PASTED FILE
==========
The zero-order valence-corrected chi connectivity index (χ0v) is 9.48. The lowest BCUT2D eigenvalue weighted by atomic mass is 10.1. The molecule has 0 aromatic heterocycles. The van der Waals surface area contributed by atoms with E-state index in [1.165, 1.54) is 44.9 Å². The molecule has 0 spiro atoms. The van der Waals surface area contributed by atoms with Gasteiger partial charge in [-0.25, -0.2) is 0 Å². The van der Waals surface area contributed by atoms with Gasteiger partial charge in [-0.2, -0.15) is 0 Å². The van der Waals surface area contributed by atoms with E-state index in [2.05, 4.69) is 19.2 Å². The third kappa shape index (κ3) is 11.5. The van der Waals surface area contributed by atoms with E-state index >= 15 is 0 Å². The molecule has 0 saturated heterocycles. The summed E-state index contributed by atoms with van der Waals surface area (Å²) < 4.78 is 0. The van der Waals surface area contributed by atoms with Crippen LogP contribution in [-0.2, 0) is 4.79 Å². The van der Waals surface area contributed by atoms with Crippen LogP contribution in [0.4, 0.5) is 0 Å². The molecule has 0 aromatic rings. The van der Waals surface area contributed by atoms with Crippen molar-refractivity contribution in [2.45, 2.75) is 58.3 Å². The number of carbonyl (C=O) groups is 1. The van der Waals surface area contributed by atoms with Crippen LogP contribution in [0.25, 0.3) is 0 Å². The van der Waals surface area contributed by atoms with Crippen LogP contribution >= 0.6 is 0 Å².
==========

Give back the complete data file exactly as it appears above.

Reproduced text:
The zero-order valence-corrected chi connectivity index (χ0v) is 9.48. The lowest BCUT2D eigenvalue weighted by atomic mass is 10.1. The molecule has 0 aromatic heterocycles. The van der Waals surface area contributed by atoms with E-state index in [1.165, 1.54) is 44.9 Å². The molecule has 0 spiro atoms. The van der Waals surface area contributed by atoms with Gasteiger partial charge in [-0.25, -0.2) is 0 Å². The van der Waals surface area contributed by atoms with Gasteiger partial charge in [-0.2, -0.15) is 0 Å². The van der Waals surface area contributed by atoms with E-state index in [2.05, 4.69) is 19.2 Å². The third kappa shape index (κ3) is 11.5. The van der Waals surface area contributed by atoms with E-state index >= 15 is 0 Å². The molecule has 0 saturated heterocycles. The summed E-state index contributed by atoms with van der Waals surface area (Å²) < 4.78 is 0. The van der Waals surface area contributed by atoms with Crippen LogP contribution in [-0.2, 0) is 4.79 Å². The van der Waals surface area contributed by atoms with Crippen LogP contribution in [0.4, 0.5) is 0 Å². The molecule has 0 aromatic rings. The van der Waals surface area contributed by atoms with Crippen molar-refractivity contribution in [2.45, 2.75) is 58.3 Å². The number of carbonyl (C=O) groups is 1. The van der Waals surface area contributed by atoms with Crippen LogP contribution in [0.25, 0.3) is 0 Å². The van der Waals surface area contributed by atoms with Crippen LogP contribution >= 0.6 is 0 Å².